The ‘Bread and Butter’ of Complementary Products [+Examples]

complementary-products

Many companies offer their customers complementary products. Just the name alone conveys something nice enough to attract nearly any audience.

If your business doesn’t yet issue complementary goods but you’re contemplating doing so for your next campaign, we highly recommend you keep reading.

In today’s article, we’ll define what a complementary product is and share some excellent examples.

What Is a Complementary Product?

A complementary product is a bonus to the main product that a customer purchases. It’s an add-on.

The purpose of a complementary good is to add value to the main product and make it more efficient.

What is a complementary product
Source

We’ll have plenty of examples later, but we’ll include one now as well.

Let’s say that your customer bought a smartphone. The SIM card would be complementary.

As that implies, a complementary item is rarely very useful on its own.

You could always sell a SIM card individually, but it won’t perform as well compared to a SIM card that’s sold as a complementary addition to a phone.

The most obvious reason to introduce complementary goods into your roster of products and services is to increase sales.

Bundling items together might inspire a customer to consider the bundled items even when they usually wouldn’t.

That’s especially the case if the main item in the bundle is something they really want.

That said, we must talk about a concept known as negative cross elasticity of demand.

You see, the value of all products operates under the basic rules of supply and demand.

With negative cross elasticity of demand, the price of the complementary item will increase as the demand for the main item increases.

However, the price of the main item cannot increase without hurting the demand for the complementary item.

So let’s go back to the phone and SIM card example.

Your audience doesn’t necessarily know the price of a SIM card sold on its own, so if it’s priced higher, that doesn’t always cause the consumer to change their mind about purchasing it.

However, they know what a smartphone is priced at because they buy phones semi-regularly. If the price of the phone goes up as part of a bundle with a SIM card, that can turn some consumers away.

That’s negative cross-elasticity of demand in action.

Read also: Return on Sales — Does Your ROS Make Sense Yet?

6 Day-to-Day Examples of Complementary Products

Are you wracking your brain trying to determine what would be suitable complementary products for your small business to sell?

The following examples will help you begin brainstorming.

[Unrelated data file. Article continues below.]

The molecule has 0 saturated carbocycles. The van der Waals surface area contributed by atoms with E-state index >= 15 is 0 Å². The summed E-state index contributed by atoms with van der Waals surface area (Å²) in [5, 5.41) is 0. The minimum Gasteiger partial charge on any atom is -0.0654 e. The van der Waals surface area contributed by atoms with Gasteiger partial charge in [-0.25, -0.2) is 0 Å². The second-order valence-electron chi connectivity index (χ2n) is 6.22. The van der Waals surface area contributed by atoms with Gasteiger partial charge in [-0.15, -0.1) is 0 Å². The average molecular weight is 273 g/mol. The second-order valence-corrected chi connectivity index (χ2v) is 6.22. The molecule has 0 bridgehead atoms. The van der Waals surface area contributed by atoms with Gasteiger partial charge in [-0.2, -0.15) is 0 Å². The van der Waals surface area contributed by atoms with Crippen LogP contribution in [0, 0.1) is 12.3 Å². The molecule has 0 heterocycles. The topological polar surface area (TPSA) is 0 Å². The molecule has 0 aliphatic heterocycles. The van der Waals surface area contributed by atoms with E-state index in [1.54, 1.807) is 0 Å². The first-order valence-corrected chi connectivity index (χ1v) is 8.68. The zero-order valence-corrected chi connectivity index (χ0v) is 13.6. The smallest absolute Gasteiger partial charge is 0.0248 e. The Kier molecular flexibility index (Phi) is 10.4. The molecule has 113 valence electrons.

Keep in mind that these examples aren’t aimed at any one industry and instead represent a variety of industries.

Thus, while none may suit your small business specifically, the point of the examples list is more to inspire you.

1. Pancakes and maple syrup

While you can put many things in your maple syrup, such as fruit, butter, or whipped cream, the consensus is that pancakes and maple syrup go together the most naturally.

Thus, if your small business sells homemade pancake mix, you might bundle the mix with a bottle of your most delectable organic small-batch maple syrup.

2. Video game consoles and games

Playstation and game bundle
Source: Play Asia

This is a very classic example of complementary products that you’ll see all the time if you’re into video gaming.

When a new game console comes out, it usually comes bundled with at least one game. This increases the value of the bundle.

Now the customer has everything they need to play right out of the box, including the console, controllers, and one game.

3. Snowboards and snowboard boots

In the same vein is the following complementary product example.

If a customer is coming into your store (or shopping online) for a snowboard, then you can reasonably assume that they’ll also need snowboard boots.

4. Movies and popcorn

movie and popcorn
Source

You could nosh on a lot of snacks when watching a movie, but popcorn is the universally accepted one.

That’s why, when movie rental stores still existed, many would offer free popcorn with your movie rental.

While that’s not a complementary product since the popcorn was free, you can see how a movie and popcorn bundle would be very complementary. People want to eat popcorn while watching a movie!

5. DVDs and DVD players

This next example is akin to buying a video game console and getting a video game as part of the bundle.

If your customers are interested in a DVD player, then you’re assuming it’s because they don’t have one.

They’ll find a DVD movie bundled in with the player a better value for their money than buying a DVD player alone.

Even if your customer is replacing a broken DVD player, an additional movie to add to the collection is always nice.

PS: We know DVD players are out of fashion. This is just a good example 🙂

Read also: How Your Business Can Grow Sales Using Persuasive Advertising

6. Printers and ink cartridges

Office supply stores often sell printers and ink cartridges together as complementary goods.

Ink cartridges on their own are not worth much, and a printer needs the ink to work.

Packaging these two together goes as naturally as peanut butter and jelly.

Conclusion

Complementary products are those where the secondary product complements the first and is thus usually sold in a bundle. However, the complementary good is not as useful on its own as the main product is.

Since selling complementary goods is a great way to positively impact your business’s bottom line, we hope this post gave you some great ideas for what you can begin selling as a complementary bundle!

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